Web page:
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Whitby – Henry Freeman

This pattern appears all over the British Isles, everywhere from Cornwall through to the north coast of Scotland. I was tempted to file it under Edinburgh, since we live here now and there are many pictures of Scottish fishermen wearing it – but I decided to honour the great Henry Freemen of Whitby instead. (Most of the books carry photos of him taken by the famous Whitby photographer Frank Sutcliffe.) Henry Freeman was the sole survivor of the 1861 Whitby lifeboat disaster, his first mission.

This was also the first gansey pattern I ever knitted, in a version for chunky yarn just after I’d learned how to knit back in the 1850s.

It’s a very simple pattern, just alternating bands of knit 2/purl 2 divided by rows of purl stitches – no cables, no yarnovers, no fancy knittin’.But it’s remarkably effective, especially under a noonday sun which highlights the geometric regularity and textured look of the pattern.

Note the traditional rectangular collar and neckline. In most of my ganseys I shape a deeper, rounded neck on the front. Here I’ve kept it much shallower, as was traditional, though it’s still slightly deeper on the front.

To read about how this gansey was knit, start here.


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4 comments to Whitby – Henry Freeman

  • Sue


    Having originally bought Gladys’s book for the photos I first knitted this gansey pattern 35 yrs ago for the then boyfriend – literally a labour of love! Around 10 years later I knitted a modified version for my brother – modified in that I revised it so that I could use thicker wool with fewer stitches to the inch so that I could get in finished in time for it to be his Christmas present. He recently asked me to knit him a new one. And I agreed as long as I got to choose the pattern – another Whitby/Staithes one just seemed too boring!

    So here I am knitting him a ‘proper’ one in navy 5ply this time for his birthday but as I now live up on the east coast of Scotland too, I’ve put together my own yoke design based on Fife and Scottish Fleet motifs from Gladys’s book – including one associated with Arbroath which is my closest fishing town. It’s getting quite addictive and as ever with me and knitting, I’m planning the next one even before I’ve finished his!

  • Gordon

    Hi Sue,

    Which patterns are you using this time? There are certainly plenty to choose from! Which page in GT is the Arbroath one on?

    They do get addictive – every time I think of trying something else, like Fair Isle or Aran, I find myself thinking “Oh, I don’t know – maybe just one more…” and there go another 4 months! I’ve decided to try to knit up examples of most of the regions now (there are so many patterns of course I can only scratch the surface). My problem now is, I’m running out of people to give them to as presents.

    I think the Whitby/Staithes/Edinburgh pattern illustrated on this page is in many the ways the definitive gansey pattern – the right compromise between fine detail and plain for work.


  • Sue

    Hi Gordon,

    Sorry for delay in replying.

    The only one that she links with Arbroath is one of the many variations on ‘marriage lines’ – fig123 on p109. I’ve previously done variations on the Staithes pattern, ie horizontal bands but this time I’m doing vertical columns – but starting at the beginning of the underarm gusset with the purl knitting bands at the start of the pattern as per the Staithes pattern.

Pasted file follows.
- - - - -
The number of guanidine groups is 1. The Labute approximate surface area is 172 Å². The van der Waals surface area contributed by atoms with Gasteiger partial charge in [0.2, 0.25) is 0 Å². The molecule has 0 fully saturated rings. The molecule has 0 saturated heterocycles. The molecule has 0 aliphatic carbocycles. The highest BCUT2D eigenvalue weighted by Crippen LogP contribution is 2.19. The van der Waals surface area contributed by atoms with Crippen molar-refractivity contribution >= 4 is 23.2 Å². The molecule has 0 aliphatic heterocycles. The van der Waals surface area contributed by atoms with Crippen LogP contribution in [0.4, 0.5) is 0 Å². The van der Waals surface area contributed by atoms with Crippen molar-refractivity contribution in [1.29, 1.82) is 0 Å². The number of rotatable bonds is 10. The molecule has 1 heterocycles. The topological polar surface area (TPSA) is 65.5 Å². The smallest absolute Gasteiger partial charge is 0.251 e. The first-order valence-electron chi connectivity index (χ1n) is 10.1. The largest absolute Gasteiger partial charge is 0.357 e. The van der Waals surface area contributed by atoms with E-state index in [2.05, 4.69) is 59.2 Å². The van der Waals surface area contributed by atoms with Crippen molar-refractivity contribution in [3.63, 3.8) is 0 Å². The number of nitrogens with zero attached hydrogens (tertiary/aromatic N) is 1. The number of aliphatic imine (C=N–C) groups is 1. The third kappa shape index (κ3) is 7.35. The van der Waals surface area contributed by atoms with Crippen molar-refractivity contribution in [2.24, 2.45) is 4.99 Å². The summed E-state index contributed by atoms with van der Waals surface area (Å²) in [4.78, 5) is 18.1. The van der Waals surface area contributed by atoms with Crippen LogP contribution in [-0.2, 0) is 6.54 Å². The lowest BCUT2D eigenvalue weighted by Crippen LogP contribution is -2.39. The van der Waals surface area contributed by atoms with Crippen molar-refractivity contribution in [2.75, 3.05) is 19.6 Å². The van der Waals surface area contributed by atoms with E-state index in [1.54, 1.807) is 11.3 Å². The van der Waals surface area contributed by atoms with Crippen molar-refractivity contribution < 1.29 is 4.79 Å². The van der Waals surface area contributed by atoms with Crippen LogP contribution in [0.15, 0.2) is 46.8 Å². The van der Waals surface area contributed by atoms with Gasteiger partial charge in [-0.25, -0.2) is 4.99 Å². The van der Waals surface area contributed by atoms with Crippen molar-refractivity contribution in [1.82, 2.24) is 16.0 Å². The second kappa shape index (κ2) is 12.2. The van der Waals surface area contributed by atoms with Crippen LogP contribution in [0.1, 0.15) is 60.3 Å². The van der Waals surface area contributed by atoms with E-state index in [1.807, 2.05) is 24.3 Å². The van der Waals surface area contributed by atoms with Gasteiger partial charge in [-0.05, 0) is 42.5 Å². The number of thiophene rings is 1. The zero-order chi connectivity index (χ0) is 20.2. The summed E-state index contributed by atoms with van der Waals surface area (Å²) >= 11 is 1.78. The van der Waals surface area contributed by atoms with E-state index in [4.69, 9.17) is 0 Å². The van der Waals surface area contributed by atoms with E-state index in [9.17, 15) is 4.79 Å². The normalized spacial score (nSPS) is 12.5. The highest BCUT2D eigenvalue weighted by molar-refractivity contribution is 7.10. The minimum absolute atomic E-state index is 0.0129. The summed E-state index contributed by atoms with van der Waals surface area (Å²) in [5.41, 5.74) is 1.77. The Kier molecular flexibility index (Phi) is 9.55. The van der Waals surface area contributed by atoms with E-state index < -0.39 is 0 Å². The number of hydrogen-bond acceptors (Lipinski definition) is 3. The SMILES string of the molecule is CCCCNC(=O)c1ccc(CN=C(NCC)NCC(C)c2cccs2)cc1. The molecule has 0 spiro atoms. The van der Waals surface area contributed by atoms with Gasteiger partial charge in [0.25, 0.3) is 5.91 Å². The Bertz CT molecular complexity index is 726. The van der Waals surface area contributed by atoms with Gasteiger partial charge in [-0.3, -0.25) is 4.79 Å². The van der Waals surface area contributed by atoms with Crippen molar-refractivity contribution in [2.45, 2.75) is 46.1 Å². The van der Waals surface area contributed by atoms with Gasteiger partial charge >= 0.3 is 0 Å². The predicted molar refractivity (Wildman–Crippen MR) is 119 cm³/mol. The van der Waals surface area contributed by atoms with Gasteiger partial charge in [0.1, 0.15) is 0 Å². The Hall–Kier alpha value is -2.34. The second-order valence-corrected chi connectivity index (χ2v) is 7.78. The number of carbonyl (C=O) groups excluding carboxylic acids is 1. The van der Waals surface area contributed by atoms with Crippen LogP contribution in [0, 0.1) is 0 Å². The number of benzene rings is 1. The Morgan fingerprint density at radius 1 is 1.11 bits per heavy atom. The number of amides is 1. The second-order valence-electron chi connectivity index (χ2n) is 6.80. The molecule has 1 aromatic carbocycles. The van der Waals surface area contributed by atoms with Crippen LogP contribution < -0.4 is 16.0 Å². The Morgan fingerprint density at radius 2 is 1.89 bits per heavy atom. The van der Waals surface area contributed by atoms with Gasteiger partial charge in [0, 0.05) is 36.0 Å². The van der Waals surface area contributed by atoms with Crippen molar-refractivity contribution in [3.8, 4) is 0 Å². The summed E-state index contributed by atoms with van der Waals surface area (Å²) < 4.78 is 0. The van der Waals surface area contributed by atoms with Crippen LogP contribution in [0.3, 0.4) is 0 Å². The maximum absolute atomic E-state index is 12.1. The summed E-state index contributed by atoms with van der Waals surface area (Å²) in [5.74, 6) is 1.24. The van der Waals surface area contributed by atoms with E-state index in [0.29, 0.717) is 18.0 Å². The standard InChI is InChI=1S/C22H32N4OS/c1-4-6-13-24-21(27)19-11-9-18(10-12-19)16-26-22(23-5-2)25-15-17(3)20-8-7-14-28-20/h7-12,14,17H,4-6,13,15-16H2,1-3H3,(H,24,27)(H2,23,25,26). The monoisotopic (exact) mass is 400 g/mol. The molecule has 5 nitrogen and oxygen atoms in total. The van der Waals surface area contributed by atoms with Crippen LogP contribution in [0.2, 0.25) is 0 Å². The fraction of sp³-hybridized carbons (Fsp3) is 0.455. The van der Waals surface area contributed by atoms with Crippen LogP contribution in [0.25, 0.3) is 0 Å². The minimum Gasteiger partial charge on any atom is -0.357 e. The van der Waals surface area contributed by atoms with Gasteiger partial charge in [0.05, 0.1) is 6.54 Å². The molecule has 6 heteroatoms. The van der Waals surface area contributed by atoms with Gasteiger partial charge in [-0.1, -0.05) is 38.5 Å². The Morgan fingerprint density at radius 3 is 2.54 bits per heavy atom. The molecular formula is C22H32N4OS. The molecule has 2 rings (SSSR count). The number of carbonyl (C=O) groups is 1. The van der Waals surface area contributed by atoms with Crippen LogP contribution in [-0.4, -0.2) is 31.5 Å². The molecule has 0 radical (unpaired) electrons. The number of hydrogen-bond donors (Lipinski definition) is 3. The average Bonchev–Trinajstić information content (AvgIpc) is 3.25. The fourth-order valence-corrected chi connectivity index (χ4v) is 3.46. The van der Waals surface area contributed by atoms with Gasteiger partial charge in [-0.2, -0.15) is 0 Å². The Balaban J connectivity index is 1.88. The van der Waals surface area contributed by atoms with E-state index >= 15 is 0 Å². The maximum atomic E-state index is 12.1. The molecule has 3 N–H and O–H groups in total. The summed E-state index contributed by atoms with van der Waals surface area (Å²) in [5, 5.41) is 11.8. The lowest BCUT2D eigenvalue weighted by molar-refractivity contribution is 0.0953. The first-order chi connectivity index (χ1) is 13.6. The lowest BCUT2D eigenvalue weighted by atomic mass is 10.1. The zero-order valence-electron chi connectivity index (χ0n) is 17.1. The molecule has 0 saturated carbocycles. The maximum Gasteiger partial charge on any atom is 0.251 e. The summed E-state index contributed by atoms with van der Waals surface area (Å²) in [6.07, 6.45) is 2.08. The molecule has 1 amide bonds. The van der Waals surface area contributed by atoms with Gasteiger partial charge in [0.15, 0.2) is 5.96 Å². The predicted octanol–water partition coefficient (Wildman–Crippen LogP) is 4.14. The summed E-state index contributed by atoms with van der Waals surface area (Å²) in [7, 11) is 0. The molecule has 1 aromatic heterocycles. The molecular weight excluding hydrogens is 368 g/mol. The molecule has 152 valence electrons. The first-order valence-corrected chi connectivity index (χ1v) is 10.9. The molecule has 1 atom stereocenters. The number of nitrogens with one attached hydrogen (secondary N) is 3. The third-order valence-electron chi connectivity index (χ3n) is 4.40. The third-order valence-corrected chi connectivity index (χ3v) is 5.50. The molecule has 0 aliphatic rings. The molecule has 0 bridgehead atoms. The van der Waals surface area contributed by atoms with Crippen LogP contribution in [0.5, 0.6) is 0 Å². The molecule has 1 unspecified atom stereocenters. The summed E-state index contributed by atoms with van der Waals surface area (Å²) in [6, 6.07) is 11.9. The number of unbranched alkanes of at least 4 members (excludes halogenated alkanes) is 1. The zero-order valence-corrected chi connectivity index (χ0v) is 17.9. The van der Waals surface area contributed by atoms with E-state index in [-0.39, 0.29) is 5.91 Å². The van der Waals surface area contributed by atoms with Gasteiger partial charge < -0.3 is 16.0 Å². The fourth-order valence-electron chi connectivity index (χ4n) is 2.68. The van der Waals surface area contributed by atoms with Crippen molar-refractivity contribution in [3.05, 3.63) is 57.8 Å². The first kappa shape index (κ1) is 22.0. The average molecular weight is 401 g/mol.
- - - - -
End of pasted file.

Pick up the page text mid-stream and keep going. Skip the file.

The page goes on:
I’ve had to adapt the motif charts slightly in order to ensure that the repeats start and end evenly but I’ve based it on ‘anchors’ (based on fig106) up the middle, flanked by alternate ‘marriage lines’ (as above) and ‘hearts’ (based on 109, all separated by cables. I’m planning to do the shoulder straps in chevrons along the lines of the topmost patterns in the photos on pp120/111. I’ll also probably do a button fastening at the neck – he has a big head. Literally – it runs in the family!

    As you say, the fact that she has few photos of finished garments in the section dealing with Scottish patterns can make it difficult to visualise how they will look when put together so I did draw up a detailed chart myself to help me do so. Having divided for the back and front after doing the increasing for the gusset, I’ve nearly finished the back and I think it’s looking good – even if I do say so myself. It will need careful blocking once its finished, even though I did increase and add in 2 stitches at the beginning of each of the cables to try and reduce the degree to which they pulled it in. I was thinking of investing in a sweater ‘board’ from Jamesons in Shetland to help with this but I’ll jump that hurdle when I get to it – not for a while yet!



  • Gordon

    Hi Sue,

    Many thanks for this, that’s very interesting. I think you do have to chart out the patterns, don’t you, not only to make them fit, but also to see how they might look in practice. (I can’t visualise numbers, it’s like seeing the world as the machine code in The Matrix.) There are wealth of patterns tucked away in Gladys’s book, I actually find it rather heartening that after all these years it’s still the Bible.

    We had a plastic sweater-drying-frame-thing for a time, but it broke (as plastic is wont to do). But fortunately blocking them on a towel works nearly just as well (for me – it’s poor old Margaret who goes down on her hands and knees and pins it out, but then experience has taught her I’m not really to be trusted with edged toys…).

    Any chance of some pics of the work in progress? It sounds grand. And I’d like to see what you’re doing with the gussets since, again, I find it hard to visualise a technique I don’t use myself.

    All the best, and thanks again,

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